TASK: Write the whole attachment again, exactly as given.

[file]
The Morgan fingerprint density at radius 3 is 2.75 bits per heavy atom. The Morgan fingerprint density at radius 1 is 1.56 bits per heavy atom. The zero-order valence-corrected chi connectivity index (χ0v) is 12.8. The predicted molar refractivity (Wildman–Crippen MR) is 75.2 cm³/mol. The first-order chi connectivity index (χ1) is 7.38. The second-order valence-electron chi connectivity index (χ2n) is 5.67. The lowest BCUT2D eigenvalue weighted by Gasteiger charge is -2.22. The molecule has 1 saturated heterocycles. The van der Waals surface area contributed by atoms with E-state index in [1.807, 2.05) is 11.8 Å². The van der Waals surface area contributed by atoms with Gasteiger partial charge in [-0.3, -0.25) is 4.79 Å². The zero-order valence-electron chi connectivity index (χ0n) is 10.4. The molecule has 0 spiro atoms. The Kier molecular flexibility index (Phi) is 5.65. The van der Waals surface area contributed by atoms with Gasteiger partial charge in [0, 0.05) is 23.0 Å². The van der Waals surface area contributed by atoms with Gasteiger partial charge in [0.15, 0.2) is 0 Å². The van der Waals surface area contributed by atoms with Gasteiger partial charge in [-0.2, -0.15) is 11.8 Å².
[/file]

The Morgan fingerprint density at radius 3 is 2.75 bits per heavy atom. The Morgan fingerprint density at radius 1 is 1.56 bits per heavy atom. The zero-order valence-corrected chi connectivity index (χ0v) is 12.8. The predicted molar refractivity (Wildman–Crippen MR) is 75.2 cm³/mol. The first-order chi connectivity index (χ1) is 7.38. The second-order valence-electron chi connectivity index (χ2n) is 5.67. The lowest BCUT2D eigenvalue weighted by Gasteiger charge is -2.22. The molecule has 1 saturated heterocycles. The van der Waals surface area contributed by atoms with E-state index in [1.807, 2.05) is 11.8 Å². The van der Waals surface area contributed by atoms with Gasteiger partial charge in [-0.3, -0.25) is 4.79 Å². The zero-order valence-electron chi connectivity index (χ0n) is 10.4. The molecule has 0 spiro atoms. The Kier molecular flexibility index (Phi) is 5.65. The van der Waals surface area contributed by atoms with Gasteiger partial charge in [0, 0.05) is 23.0 Å². The van der Waals surface area contributed by atoms with Gasteiger partial charge in [0.15, 0.2) is 0 Å². The van der Waals surface area contributed by atoms with Gasteiger partial charge in [-0.2, -0.15) is 11.8 Å².